Updated: July 25, 2014 at 7:55 pm
"Deep summer is when laziness finds respectability." - Sam Keen
August in the garden can be more relaxed than other times in the growing season. We have the opportunity to step back and really look at what the garden is . and enjoy it. However, there's always something to be done. It's a garden, after all. What follows are the basics.
- Plant spinach and lettuce midmonth for a fall harvest.
- Harvest cucumbers intended for slicing when they are 6 to 8 inches.
- Onions are ready to harvest when their green tops fall over. Lift the bulbs and brush off loose soil. Bring them to a protected area, such as a porch or covered shed. Lay them out in a single layer on a surface that permits ventilation top and bottom. An old screen propped up by bricks along the edge can work. Proper "curing" can take two to three weeks. Do not store any onions that are still wet. When the outer skins have turned papery, place them in a mesh bag or old panty hose and place them in a dark and cool place.
- Peppers can be harvested anytime they achieve the size you need or want.
- Water tomatoes regularly until late August. After that, fruit will ripen more quickly when water is withheld
- Fertilize between now and mid-September using 1 pound of actual nitrogen per 1,000 square feet.
- Mow as often as needed to a height of 2 1/2 to 3 inches
- Newly planted perennials, trees and shrubs need consistent watering to become established.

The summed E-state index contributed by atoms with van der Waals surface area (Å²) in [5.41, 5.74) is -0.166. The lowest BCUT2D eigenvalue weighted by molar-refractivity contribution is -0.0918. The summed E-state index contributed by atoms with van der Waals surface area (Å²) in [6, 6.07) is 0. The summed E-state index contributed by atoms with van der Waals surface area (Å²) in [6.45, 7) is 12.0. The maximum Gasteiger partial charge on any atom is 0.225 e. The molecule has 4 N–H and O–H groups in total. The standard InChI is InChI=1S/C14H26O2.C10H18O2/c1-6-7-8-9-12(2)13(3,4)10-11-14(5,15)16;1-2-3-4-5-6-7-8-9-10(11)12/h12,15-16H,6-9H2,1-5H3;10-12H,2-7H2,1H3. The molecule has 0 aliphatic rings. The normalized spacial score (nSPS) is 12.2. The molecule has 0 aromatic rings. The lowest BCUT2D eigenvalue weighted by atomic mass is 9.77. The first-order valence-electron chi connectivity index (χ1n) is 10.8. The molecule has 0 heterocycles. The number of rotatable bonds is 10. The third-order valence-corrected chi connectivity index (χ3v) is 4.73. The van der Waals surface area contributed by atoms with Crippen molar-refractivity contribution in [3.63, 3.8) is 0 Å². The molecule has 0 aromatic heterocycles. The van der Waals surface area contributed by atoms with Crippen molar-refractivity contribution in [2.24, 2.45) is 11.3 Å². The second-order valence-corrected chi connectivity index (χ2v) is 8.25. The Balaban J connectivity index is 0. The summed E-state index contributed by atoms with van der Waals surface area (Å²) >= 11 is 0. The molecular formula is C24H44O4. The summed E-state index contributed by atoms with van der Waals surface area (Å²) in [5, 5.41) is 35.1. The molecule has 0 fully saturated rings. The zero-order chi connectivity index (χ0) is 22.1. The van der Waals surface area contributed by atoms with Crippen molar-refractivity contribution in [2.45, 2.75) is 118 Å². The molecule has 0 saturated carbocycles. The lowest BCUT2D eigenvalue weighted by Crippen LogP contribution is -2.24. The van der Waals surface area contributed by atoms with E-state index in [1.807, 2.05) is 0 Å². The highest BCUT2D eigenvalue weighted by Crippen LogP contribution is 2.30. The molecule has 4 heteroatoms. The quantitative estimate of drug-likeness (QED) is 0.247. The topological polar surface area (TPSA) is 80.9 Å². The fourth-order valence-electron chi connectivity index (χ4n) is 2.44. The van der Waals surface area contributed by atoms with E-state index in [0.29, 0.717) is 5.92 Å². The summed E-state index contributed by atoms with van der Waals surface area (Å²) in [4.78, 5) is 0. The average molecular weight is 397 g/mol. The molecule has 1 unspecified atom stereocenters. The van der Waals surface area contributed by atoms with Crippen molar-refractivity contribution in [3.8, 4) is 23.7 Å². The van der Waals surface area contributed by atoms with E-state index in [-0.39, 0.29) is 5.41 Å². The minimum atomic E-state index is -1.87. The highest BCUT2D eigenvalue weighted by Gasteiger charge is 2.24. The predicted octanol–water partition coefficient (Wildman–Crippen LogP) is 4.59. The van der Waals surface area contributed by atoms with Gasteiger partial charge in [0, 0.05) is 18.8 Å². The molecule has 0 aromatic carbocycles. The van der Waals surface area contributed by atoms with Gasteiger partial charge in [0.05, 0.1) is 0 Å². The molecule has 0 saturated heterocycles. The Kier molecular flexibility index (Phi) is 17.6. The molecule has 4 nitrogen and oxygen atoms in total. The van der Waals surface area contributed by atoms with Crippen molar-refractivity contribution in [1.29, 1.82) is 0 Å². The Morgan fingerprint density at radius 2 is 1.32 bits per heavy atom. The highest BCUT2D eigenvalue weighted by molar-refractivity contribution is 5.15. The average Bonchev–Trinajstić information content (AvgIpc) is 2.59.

- Fertilize roses for the last time around Aug. 15. Fertilizing later may stimulate new succulent growth that could damage the plant if there is an early frost.
- Divide spring blooming perennials if they need it. One way to tell if a perennial needs to be divided is if the plant has a "hole" in the middle and doesn't look as attractive as it used to or if blooms decrease or stop altogether. Also, if the plant is crowding out neighboring plants, it's time to divide. Some plants that benefit from dividing in late summer are: Basket of Gold (Aurinia saxatilis), daylily (Hemerocallis species), Hardy Geranium (Geranium species), hosta (Hosta species), coreopsis (Coreopsis species), Garden Phlox (Phlox paniculata) and Speedwell (Veronica species).
- Powdery mildew is a fungal disease that appears as patches of white or gray powdery substance. It will most likely attack where plants are crowded and kept damp. Some susceptible plants are garden phlox, bee balm, Virginia creeper vine and roses. In the vegetable family, squash and cucumbers can succumb to powdery mildew. To avoid the disease, avoid overhead watering where these plants grow and space plants farther apart to encourage air circulation. Sulfur products sprayed during the growing season may help control powdery mildew.
- Take advantage of plant sales. Usually starting mid to late August and into September, many nurseries will have plants sales with prices as much as 50 percent off.
Get answers to your horticultural questions by calling a Master Gardener Volunteer at 520-7684 or emailing CSUmg2@elpasoco.com. Volunteers are available to help 9 a.m. to noon. Monday through Friday.